US7661160 *Feb 5, 2009Feb 16, 2010Adams David MBeach blanket
US7665164Feb 17, 2009Feb 23, 2010Kelsyus, LlcFrame member and attached membranes
US7690134 *Nov 26, 2004Apr 6, 2010Yi-Zoong KimCutoff device with liquid bag
US7691465Aug 31, 2007Apr 6, 2010The Wooster Brush CompanyDrop cloth systems and methods of using same
US7727038May 31, 2005Jun 1, 2010Kelsyus, LlcCollapsible flotation device having back support member
US7785008 *Jul 27, 2005Aug 31, 2010Portaquip LlcPlanar loaded operably conformable material containment system
US7793390Aug 3, 2007Sep 14, 2010Layfield Geosynthetics & Industrial Fabrics Ltd.Method of and apparatus for connecting floating covers
US7805897Sep 4, 2007Oct 5, 2010Jhrg, LlcStorm panel for protecting windows and doors during high winds
US7811145Mar 9, 2009Oct 12, 2010Kelsyus, LlcCollapsible flotation device
US7841151 *Jan 15, 2008Nov 30, 2010The Matworks Company, LLCEdge-molding system for floor coverings
US7841378Dec 1, 2005Nov 30, 2010Aer-Flo Canvas Products, Inc.Ballasted wind shielding system and method
US7900408Jun 25, 2007Mar 8, 2011Jhrg, LlcStorm panel for protecting windows and doors during high winds
US8025595Feb 23, 2009Sep 27, 2011Aer-Flo Canvas Products, Inc.Baseball area protection system and method
US8066540May 27, 2010Nov 29, 2011Kelsyus, LlcCollapsible flotation device having back support
US8079888Sep 24, 2010Dec 20, 2011Kelsyus, LlcCollapsible flotation device
US8082970 *May 17, 2005Dec 27, 2011Ted GowerInflatable barrier
US8100785 *Mar 16, 2011Jan 24, 2012Aer-Flo Canvas Products, Inc.Baseball area protection system and method
US8261503Mar 28, 2008Sep 11, 2012Meyer Donald LFastener element and system for curing concrete
US8291814 *Jan 13, 2009Oct 23, 2012Recia WeigeltMethod of using a protective barbeque mat
US8393055Feb 13, 2004Mar 12, 2013Ted GowerTrack mount for flexible impact resistant enclosure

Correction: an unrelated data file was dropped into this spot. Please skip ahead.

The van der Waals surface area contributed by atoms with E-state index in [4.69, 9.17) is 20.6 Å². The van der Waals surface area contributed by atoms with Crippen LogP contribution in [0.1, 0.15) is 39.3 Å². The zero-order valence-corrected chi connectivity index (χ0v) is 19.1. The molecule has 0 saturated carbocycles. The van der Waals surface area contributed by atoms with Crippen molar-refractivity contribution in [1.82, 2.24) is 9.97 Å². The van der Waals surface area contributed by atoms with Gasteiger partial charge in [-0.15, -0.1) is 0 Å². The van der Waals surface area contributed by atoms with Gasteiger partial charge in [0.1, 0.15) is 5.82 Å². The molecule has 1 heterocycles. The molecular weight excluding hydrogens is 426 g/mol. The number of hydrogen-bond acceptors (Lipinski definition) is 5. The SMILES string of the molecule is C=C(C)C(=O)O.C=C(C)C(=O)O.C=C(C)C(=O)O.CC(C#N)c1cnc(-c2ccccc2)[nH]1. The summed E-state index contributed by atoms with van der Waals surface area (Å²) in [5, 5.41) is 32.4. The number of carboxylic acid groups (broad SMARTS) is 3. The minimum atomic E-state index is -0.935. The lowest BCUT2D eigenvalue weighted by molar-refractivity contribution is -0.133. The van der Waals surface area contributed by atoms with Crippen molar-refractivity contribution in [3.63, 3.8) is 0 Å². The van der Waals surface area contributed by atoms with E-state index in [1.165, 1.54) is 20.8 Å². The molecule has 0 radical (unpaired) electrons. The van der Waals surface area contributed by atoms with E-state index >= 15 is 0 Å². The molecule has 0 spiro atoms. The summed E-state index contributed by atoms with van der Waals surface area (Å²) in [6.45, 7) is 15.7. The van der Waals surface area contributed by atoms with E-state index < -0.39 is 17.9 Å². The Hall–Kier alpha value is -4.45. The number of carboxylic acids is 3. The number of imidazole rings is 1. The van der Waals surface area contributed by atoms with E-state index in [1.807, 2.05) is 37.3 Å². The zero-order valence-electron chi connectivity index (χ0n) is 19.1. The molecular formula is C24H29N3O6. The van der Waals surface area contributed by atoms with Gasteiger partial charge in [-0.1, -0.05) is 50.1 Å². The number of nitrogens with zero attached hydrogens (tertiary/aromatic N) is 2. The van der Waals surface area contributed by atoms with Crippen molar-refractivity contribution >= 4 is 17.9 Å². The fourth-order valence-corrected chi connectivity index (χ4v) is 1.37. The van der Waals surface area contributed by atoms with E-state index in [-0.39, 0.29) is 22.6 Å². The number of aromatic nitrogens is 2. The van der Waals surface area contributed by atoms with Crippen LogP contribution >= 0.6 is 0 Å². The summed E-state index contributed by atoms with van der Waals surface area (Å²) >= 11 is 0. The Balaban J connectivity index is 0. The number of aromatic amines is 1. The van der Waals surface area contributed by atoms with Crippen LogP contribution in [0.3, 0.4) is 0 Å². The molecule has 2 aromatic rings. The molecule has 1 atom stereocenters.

US8479946 *Apr 17, 2012Jul 9, 2013Matson, Inc.Portable drip containment device apparatus and method
US8505263Dec 26, 2011Aug 13, 2013Ted GowerInflatable barrier
US8523623Dec 16, 2011Sep 3, 2013Kelsyus, LlcCollapsible flotation device
US8657640Nov 28, 2011Feb 25, 2014Kelsyus, LlcCollapsible flotation device
US20100154943 *Feb 25, 2009Jun 24, 20103M Innovative Properties CompanyDrop cloth
US20120312821 *Apr 17, 2012Dec 13, 2012Mark MatsonPortable Drip Containment Device Apparatus and Method
USRE33550 *Apr 19, 1990Mar 12, 1991 Restraint edge for paving members
USRE36775 *Nov 30, 1998Jul 11, 2000Hoheisel; Mark G.Collection tarpaulin
USRE41442 *Mar 28, 1997Jul 20, 2010Industrial & Environmental Concepts, Inc.Insulated removable pond cover
EP1889741A1 *Jul 31, 2007Feb 20, 2008Ivera H.-P. Rück Textilhandel u. -verarbeitung GmbHProtective cover for a vehicle
WO1994023942A1 *May 21, 1993Oct 27, 1994Steven SaylorVinyl garage floor cover
WO1999059452A1Mar 16, 1999Nov 25, 1999Gray Matter Holdings LlcTowel-mat with a frame member and removably attached membranes
WO2001023204A1 *Sep 26, 2000Apr 5, 2001Jeremy HoenackBallistically deployed vehicle and utility covers
WO2002067732A2 *Feb 25, 2002Sep 6, 2002Mastandrea James C JrWeighted blanket
WO2010062324A2 *Oct 27, 2009Jun 3, 2010Hydro Tarp, LlcProtective tarp with plural removable anchor tanks
WO2010080244A1 *Dec 2, 2009Jul 15, 20103M Innovative Properties CompanyDrop cloth
Classifications
U.S. Classification428/83, 383/4, 47/9, 52/3, 52/DIG.130, 5/417, 428/193, 52/23, 150/901, 428/122
International ClassificationE04G21/28
Cooperative ClassificationY10S52/13, E04G21/28, Y10S150/901
European ClassificationE04G21/28
Legal Events
DateCodeEventDescription
Sep 10, 1985PAPatent available for license or sale
Aug 13, 1985PAPatent available for license or sale
Jun 11, 1985PAPatent available for license or sale
May 14, 1985PAPatent available for license or sale
Jul 10, 1984PAPatent available for license or sale